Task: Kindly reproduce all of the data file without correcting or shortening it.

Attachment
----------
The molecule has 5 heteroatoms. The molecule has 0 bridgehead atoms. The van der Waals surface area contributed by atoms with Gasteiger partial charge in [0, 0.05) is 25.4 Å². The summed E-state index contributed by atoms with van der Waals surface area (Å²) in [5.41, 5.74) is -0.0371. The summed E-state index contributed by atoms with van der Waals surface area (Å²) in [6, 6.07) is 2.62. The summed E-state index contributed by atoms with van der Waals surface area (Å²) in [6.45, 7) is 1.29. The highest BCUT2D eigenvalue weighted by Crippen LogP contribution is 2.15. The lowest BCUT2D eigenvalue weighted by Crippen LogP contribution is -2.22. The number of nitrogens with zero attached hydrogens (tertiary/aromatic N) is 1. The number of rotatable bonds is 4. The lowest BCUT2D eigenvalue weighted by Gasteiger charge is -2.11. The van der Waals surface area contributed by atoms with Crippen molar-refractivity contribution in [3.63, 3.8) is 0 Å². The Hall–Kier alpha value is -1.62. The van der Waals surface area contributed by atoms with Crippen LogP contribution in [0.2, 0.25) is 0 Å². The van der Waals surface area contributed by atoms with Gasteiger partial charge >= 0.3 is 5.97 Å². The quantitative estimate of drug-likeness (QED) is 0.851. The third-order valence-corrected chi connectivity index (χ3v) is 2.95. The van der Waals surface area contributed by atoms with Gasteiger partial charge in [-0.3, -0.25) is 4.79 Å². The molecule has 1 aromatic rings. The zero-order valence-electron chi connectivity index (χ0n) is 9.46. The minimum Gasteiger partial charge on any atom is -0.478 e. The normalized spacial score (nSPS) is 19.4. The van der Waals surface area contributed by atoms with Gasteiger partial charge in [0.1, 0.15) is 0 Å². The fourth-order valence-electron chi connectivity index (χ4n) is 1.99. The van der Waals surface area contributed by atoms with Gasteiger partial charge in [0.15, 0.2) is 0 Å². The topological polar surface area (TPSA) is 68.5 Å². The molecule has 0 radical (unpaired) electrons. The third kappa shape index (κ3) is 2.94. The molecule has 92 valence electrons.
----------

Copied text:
The molecule has 5 heteroatoms. The molecule has 0 bridgehead atoms. The van der Waals surface area contributed by atoms with Gasteiger partial charge in [0, 0.05) is 25.4 Å². The summed E-state index contributed by atoms with van der Waals surface area (Å²) in [5.41, 5.74) is -0.0371. The summed E-state index contributed by atoms with van der Waals surface area (Å²) in [6, 6.07) is 2.62. The summed E-state index contributed by atoms with van der Waals surface area (Å²) in [6.45, 7) is 1.29. The highest BCUT2D eigenvalue weighted by Crippen LogP contribution is 2.15. The lowest BCUT2D eigenvalue weighted by Crippen LogP contribution is -2.22. The number of nitrogens with zero attached hydrogens (tertiary/aromatic N) is 1. The number of rotatable bonds is 4. The lowest BCUT2D eigenvalue weighted by Gasteiger charge is -2.11. The van der Waals surface area contributed by atoms with Crippen molar-refractivity contribution in [3.63, 3.8) is 0 Å². The Hall–Kier alpha value is -1.62. The van der Waals surface area contributed by atoms with Crippen LogP contribution in [0.2, 0.25) is 0 Å². The van der Waals surface area contributed by atoms with Gasteiger partial charge >= 0.3 is 5.97 Å². The quantitative estimate of drug-likeness (QED) is 0.851. The third-order valence-corrected chi connectivity index (χ3v) is 2.95. The van der Waals surface area contributed by atoms with Gasteiger partial charge in [-0.3, -0.25) is 4.79 Å². The molecule has 1 aromatic rings. The zero-order valence-electron chi connectivity index (χ0n) is 9.46. The minimum Gasteiger partial charge on any atom is -0.478 e. The normalized spacial score (nSPS) is 19.4. The van der Waals surface area contributed by atoms with Gasteiger partial charge in [0.1, 0.15) is 0 Å². The fourth-order valence-electron chi connectivity index (χ4n) is 1.99. The van der Waals surface area contributed by atoms with Gasteiger partial charge in [0.15, 0.2) is 0 Å². The topological polar surface area (TPSA) is 68.5 Å². The molecule has 0 radical (unpaired) electrons. The third kappa shape index (κ3) is 2.94. The molecule has 92 valence electrons.